Someone, somewhere has insomnia, too.

* * * * *

Photo credit: Esther Bubley, photographer, 1943
Prints & Photographs Division, Library of Congress, LC-DIG-fsa-8d27122

filters for our words, part two

This forum is so immediate. Not like the “old days” when reaching an audience of more than a couple of friends was a very big deal and took time.

Social media has been kind of a gift to me. You, too?

I ride the fence of introvert/extrovert, so it’s the perfect blend of safe and risky. I get to ponder my words, instead of self-consciously searching and stumbling over my imperfect mouth . . .

No, I don’t always think through what I post on social media — I can be just as reactionary or impulsive as anyone — so I don’t want you to think every word is calculated and weighed, because . . . frankly . . . well . . . It isn’t.

But here, on this blog, I have to take time to process and pray. Because I could inflict a lot of damage on my home.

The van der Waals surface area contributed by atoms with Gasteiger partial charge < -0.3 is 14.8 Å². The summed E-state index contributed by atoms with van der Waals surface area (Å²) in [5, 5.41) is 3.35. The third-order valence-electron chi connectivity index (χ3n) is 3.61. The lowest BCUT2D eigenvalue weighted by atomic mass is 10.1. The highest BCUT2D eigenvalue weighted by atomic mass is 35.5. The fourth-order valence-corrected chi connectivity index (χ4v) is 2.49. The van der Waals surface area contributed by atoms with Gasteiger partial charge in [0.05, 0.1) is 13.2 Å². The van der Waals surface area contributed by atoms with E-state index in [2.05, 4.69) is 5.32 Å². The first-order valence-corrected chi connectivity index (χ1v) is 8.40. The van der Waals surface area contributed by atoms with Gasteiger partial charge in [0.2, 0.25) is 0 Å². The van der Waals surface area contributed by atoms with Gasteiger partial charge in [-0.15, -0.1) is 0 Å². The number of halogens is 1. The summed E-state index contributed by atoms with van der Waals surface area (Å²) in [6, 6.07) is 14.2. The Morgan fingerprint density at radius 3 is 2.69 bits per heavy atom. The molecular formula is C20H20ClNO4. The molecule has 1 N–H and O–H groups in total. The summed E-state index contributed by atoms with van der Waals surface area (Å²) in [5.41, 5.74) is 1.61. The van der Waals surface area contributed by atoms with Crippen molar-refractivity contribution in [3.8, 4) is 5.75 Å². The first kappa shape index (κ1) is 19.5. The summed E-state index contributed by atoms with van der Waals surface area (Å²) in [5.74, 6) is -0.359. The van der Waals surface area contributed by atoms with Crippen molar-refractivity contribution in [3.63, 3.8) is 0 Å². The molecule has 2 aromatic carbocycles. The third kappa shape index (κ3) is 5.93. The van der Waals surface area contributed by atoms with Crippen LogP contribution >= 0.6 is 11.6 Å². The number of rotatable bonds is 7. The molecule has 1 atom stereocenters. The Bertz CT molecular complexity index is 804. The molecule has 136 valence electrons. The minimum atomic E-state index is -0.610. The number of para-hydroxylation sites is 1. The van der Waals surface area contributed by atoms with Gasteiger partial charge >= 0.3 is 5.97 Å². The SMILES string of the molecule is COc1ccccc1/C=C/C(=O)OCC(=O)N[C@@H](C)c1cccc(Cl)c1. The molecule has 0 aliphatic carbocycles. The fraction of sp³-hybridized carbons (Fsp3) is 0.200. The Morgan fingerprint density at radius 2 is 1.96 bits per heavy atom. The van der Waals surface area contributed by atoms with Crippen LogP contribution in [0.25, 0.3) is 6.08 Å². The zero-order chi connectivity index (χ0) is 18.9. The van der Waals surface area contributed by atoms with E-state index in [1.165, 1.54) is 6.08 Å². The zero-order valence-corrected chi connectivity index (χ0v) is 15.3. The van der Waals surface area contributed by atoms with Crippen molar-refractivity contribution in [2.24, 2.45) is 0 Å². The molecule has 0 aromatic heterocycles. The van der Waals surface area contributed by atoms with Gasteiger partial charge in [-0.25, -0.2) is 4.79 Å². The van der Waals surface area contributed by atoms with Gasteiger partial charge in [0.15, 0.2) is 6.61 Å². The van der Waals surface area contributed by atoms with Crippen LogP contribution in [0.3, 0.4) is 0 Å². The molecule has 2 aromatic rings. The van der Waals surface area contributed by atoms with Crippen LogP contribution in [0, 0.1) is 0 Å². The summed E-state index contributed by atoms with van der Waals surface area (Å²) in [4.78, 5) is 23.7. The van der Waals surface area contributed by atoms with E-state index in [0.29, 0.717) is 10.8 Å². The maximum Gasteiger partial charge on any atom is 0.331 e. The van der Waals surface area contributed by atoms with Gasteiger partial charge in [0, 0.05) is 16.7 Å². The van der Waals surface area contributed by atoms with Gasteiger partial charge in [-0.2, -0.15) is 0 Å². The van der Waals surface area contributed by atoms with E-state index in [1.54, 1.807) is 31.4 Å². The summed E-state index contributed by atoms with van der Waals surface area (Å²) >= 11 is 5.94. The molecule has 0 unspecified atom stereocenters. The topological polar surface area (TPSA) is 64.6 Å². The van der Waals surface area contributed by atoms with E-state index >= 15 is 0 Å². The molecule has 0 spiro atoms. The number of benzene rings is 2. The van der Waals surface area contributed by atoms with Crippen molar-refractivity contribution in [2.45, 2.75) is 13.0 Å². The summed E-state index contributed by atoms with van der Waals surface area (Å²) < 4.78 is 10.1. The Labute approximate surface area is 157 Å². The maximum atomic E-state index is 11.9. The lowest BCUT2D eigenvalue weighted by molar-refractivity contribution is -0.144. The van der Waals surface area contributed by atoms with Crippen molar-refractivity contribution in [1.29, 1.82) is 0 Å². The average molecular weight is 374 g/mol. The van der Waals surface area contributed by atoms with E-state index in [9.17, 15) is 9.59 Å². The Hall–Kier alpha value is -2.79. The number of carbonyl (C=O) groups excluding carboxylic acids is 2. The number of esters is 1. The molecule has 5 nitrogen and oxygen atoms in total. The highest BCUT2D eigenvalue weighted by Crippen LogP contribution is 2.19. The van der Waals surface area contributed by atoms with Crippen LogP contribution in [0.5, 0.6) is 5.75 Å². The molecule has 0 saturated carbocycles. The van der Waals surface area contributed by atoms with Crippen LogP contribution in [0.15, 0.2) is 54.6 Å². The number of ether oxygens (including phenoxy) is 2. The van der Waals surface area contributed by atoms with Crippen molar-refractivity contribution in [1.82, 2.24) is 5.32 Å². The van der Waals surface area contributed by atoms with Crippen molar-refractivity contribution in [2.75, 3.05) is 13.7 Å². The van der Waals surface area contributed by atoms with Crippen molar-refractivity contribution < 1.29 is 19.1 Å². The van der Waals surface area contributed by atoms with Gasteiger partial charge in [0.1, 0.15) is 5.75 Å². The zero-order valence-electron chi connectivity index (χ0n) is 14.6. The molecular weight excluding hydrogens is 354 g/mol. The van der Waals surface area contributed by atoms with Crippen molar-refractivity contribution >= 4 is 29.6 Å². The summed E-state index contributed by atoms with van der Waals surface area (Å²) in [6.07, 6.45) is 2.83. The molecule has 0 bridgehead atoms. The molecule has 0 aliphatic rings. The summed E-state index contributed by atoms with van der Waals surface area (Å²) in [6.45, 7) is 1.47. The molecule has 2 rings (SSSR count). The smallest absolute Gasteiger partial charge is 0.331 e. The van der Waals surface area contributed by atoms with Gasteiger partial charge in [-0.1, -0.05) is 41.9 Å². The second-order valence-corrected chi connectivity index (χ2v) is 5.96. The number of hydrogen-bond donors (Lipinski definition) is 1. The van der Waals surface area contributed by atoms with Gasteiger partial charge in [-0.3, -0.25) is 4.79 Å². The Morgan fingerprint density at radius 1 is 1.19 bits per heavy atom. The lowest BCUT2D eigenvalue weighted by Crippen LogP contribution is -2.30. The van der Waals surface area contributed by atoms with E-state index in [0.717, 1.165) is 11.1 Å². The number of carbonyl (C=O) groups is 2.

I started blogging two and a half years ago, and I visit this question every time I post: where is the line between what is helpful for the reader and harmful for my family? Which might explain a little of why I blog so infrequently . . . it’s a pretty effective filter.

But over and over, God makes it clear to me that people need to know that drug addiction isn’t just for dark alleys and crack shacks, that drug addiction is as possible for a pastor as it is for a prostitute, AND that it’s possible for a family to be ripped to shreds by the nightmare of drug addiction and yet make it out the other side intact.

The problem is, though, so much of this is really Dave’s story to tell.